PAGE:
Students apply science to sports and exercise
By Jacob Luplow ’16
Not many will become the next Allyson Felix or Russell Wilson, but that does not mean every sports enthusiast has to relinquish their love for athletics as they move into the “real world.” At Cornell, the kinesiology major is highly sought after. It allows students to apply scientific understanding to their interest in sports and exercise, preparing them for a range of health-related careers.
Students taking Professor Meyer’s Physiology of Exercise class during Block 6 examined how the human body works and changes from a resting to an exercising state, gaining hands-on experience through a series of labs to complement their classroom learning. They also looked closely at the roles of personal trainers and physical therapists, familiarizing themselves with the tools and methods common to these fields of study.
Meyer stressed the importance of these fundamentals as being paramount in relation to individual growth and treatment care.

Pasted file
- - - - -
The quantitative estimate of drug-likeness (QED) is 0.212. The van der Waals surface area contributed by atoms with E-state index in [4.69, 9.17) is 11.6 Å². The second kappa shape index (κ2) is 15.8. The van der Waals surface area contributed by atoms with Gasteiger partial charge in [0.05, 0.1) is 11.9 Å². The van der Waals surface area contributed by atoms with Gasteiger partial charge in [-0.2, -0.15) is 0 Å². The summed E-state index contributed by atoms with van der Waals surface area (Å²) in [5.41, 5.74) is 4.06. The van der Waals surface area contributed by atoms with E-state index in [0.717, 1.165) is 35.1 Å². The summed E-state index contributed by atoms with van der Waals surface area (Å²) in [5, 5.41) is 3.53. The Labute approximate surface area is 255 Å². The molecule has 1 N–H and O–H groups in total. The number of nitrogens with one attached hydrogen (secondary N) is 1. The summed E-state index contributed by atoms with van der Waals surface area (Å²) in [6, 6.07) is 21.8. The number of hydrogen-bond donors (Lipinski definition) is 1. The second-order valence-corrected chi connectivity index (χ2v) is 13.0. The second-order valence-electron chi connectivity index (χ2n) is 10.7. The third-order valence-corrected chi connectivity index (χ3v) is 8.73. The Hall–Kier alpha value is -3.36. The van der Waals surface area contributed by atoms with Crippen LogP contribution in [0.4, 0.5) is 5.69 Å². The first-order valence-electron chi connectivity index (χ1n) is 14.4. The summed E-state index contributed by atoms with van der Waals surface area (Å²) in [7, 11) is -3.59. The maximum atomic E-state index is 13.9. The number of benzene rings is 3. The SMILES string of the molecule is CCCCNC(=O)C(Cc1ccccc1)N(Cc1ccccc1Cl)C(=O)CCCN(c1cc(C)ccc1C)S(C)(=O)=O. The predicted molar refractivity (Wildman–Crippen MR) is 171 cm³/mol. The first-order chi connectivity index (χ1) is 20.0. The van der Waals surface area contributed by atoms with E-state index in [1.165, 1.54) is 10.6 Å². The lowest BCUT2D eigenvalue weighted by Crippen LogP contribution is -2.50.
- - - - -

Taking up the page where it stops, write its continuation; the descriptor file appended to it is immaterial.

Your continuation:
“Understanding the uniqueness of the client’s body, whether you’re a personal trainer, physical therapist, or other, greatly increases the effectiveness of your practice,” she said.
An example of the labs conducted during the course is the bike lab, during which students analyzed the cardiovascular changes occurring during exercise. Meyer explained that one student rides an exercise bike for 20 minutes while other students take blood pressure and heart rate measurements before, during, and after exercise. At the end of the lab, the students then analyze the data they collect, comparing it to what they learned about human anatomy during class lectures.
Alex Latow ’15 said, “The labs in this class are awesome because you can witness how fast the body succumbs to fatigue and also how far you can push your body during exercise.”
Kinesiology majors have a wide variety of careers open to them. Many on this track are interested in physical therapy or other health professions, but additional opportunities include athletic training, sports psychology, nutrition, physical education, and personal training.
“My goal is to go into the field of sports medicine; this class fits in with my future plans by teaching me the effects of physical activity on the body,” said Stephanie Kerbel ’15.